Nov 9, 2014
Argentina Buying Gripens? UK Say 'No Way'
But Rossi’s request appeared to ignore a likely insurmountable hurdle to the sale: Britain, its longtime foe, has a near veto on the export of the combat jet as a result of the substantial number of UK systems in the jet. More than 30 percent of the new version of the Gripen being developed by Saab is supplied by British industry.
Selex ES’ key active electronically scanned array radar, landing gear, ejection seat, electronic system and other sub-systems would all be hit by a British block on military exports to Argentina.
British business secretary Vince Cable invoked the ban on the sale of all military and dual-use technology for use by Argentina in 2012. That export license is still in place and will likely remain given the impasse between the two nations over resolving the sovereignty of the Falkland Islands.
The Argentinean defense minister made the purchase of the aircraft dependent on his country participating in the Gripen E program signed by Saab and the Brazilian government, which will see South America’s biggest nation buy at least 36 fighters.
The deal involves an assembly line set up by Embraer in Brazil, joint development of a two-seat version of the Gripen and an export drive to other South American air forces.
Ironically, the UK government supported the Gripen sale to Brazil due to the high level of British material in the aircraft.
Doug Barrie, the senior air analyst at the International Institute for Strategic Studies in London said that while it would be feasible to replace UK systems on the Gripen, the practicalities are something different.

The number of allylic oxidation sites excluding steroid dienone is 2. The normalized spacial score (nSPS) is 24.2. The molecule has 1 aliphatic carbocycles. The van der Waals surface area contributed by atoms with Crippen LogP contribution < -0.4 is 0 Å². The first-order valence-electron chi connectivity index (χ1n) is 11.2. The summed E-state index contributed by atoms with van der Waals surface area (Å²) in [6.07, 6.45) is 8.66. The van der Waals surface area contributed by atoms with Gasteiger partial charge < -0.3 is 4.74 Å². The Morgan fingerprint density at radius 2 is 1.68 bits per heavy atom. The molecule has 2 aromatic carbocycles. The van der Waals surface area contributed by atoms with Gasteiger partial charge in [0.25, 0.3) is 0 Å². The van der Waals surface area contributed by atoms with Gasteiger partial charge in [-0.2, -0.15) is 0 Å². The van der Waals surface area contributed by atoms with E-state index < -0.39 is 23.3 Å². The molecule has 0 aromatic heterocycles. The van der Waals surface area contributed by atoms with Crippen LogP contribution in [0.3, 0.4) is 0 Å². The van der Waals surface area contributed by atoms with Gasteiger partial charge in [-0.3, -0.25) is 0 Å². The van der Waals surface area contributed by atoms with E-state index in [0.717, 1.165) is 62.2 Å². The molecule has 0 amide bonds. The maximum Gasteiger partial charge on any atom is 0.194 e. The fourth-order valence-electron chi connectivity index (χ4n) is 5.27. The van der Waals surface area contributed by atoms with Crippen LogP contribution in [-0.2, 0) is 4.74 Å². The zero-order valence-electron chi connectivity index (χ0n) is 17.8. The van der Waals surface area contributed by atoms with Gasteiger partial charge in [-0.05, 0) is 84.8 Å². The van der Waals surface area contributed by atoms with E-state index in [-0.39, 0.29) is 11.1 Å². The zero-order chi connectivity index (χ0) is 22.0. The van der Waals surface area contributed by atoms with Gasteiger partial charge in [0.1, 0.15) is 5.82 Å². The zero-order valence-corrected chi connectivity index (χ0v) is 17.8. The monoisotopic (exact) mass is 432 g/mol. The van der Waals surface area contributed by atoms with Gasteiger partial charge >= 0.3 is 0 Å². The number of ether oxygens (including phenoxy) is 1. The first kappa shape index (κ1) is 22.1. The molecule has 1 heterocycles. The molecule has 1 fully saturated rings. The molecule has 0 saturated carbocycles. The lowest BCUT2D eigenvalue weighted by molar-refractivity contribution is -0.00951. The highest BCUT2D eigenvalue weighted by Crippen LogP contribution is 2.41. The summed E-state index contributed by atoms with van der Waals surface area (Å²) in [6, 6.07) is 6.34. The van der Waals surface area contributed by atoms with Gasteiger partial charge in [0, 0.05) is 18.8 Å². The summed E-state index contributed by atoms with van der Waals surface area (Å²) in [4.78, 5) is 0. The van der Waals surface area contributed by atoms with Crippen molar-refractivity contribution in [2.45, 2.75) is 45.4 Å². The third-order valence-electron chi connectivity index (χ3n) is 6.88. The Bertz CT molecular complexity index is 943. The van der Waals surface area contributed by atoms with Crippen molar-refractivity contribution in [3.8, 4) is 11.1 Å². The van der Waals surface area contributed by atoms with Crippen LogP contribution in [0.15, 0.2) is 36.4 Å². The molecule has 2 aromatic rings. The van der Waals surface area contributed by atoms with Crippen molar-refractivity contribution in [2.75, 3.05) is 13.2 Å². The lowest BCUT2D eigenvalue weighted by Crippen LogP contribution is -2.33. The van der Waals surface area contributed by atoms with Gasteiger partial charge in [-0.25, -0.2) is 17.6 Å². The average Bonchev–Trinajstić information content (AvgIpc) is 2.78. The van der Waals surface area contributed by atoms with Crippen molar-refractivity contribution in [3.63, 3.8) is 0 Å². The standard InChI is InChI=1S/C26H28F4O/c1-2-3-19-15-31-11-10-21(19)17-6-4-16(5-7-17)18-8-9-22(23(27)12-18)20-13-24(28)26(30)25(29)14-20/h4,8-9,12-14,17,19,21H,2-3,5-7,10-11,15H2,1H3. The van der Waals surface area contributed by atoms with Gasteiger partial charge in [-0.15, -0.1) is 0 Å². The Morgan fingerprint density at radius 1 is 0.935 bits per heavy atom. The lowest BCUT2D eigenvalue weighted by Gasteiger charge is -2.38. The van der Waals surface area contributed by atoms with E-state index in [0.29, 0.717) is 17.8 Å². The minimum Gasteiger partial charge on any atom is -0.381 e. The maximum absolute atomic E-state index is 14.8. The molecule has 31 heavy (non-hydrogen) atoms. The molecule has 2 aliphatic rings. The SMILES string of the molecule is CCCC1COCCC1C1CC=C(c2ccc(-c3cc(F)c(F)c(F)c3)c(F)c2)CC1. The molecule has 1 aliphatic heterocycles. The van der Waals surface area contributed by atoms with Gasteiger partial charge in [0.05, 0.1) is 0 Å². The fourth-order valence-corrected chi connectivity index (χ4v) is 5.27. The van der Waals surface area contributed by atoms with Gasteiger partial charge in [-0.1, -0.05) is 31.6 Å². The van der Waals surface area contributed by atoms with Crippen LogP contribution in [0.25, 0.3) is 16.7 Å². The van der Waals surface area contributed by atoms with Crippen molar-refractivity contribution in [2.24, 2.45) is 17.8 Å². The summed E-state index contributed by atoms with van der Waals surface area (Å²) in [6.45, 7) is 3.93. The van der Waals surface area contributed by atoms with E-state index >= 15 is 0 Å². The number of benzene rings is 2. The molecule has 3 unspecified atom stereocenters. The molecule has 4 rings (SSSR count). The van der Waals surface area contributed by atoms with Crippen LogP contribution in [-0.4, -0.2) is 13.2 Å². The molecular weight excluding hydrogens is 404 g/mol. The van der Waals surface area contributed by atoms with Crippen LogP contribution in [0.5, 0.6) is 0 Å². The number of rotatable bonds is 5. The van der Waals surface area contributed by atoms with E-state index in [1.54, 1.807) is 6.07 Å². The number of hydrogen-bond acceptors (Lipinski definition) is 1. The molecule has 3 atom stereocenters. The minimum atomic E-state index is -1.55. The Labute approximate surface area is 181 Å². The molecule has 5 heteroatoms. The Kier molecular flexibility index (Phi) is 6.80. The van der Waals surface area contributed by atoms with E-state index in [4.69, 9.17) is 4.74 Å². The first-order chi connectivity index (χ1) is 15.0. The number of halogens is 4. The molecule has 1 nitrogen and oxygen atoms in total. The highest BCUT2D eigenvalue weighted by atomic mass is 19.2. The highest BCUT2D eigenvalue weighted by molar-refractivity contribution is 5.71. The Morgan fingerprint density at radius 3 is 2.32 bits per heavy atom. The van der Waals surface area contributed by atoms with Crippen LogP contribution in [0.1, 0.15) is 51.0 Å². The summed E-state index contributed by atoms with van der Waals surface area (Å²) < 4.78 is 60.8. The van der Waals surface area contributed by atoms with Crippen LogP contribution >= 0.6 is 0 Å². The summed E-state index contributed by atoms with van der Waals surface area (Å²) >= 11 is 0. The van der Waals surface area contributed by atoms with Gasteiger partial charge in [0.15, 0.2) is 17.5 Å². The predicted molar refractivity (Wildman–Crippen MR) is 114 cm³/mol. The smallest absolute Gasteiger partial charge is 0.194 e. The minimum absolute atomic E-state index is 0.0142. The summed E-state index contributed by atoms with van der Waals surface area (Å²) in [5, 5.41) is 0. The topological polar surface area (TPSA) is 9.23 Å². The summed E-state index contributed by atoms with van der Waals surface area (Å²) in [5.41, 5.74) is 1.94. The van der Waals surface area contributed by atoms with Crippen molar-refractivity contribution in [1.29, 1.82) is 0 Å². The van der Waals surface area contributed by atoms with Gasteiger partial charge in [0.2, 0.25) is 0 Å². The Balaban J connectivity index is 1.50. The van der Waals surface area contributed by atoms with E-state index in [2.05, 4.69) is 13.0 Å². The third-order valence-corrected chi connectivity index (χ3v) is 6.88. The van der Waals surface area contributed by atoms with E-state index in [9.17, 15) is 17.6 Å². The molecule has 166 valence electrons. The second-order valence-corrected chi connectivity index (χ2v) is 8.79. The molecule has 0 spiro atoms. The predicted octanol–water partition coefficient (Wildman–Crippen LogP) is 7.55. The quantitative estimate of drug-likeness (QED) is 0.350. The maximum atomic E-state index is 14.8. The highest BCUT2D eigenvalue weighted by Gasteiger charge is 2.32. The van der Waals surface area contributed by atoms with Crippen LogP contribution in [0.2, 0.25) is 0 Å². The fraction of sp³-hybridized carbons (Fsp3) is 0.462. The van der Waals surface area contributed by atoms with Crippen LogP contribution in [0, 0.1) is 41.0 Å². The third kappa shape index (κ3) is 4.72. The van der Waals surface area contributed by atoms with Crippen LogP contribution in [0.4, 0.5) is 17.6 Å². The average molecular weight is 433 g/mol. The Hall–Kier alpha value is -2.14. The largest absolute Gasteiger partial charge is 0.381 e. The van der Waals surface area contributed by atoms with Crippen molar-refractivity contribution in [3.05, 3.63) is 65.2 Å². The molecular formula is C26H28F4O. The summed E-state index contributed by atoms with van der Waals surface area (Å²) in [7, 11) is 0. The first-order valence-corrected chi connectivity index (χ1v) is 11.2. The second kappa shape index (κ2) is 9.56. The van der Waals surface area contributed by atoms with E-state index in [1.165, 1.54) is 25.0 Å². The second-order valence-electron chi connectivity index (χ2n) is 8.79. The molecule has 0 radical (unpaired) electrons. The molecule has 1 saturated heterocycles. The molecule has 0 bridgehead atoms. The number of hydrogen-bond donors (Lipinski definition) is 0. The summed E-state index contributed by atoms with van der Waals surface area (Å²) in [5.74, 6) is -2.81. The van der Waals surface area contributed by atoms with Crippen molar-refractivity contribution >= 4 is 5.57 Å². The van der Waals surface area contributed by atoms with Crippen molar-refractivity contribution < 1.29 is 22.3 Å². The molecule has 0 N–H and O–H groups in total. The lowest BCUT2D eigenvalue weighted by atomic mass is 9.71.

“Argentina is not flush with money, and the reality is that replacing such key systems as the UK supplies would come with significantly high requalification costs,” he said.
Sources with knowledge of the South American fighter market said Saab has been approached several times over the past few years by the Argentineans over a possible Gripen deal only to be quietly rebuffed by the Swedish company.
Rossi’s announcement during a roll-out ceremony of Embraer’s KC-390 airlifter in Brazil caused alarm in Britain, which is in a long-running dispute with Argentina over who owns the Falkland Islands, which Argentina calls the Malivinas Islands.
The issue came up in the UK Parliament last week and the House of Commons defense committee tried to quiz armed forces chiefs on Nov. 5 about the implications for the defense of the islands from a Gripen sale to Argentina.
Argentina has been trying to replace the aging fleet of Dassault combat aircraft for some time. Most recently, second-hand Spanish Air Force Mirage F1s were being considered, but that deal has yet to materialize. hasn’t yet come to anything.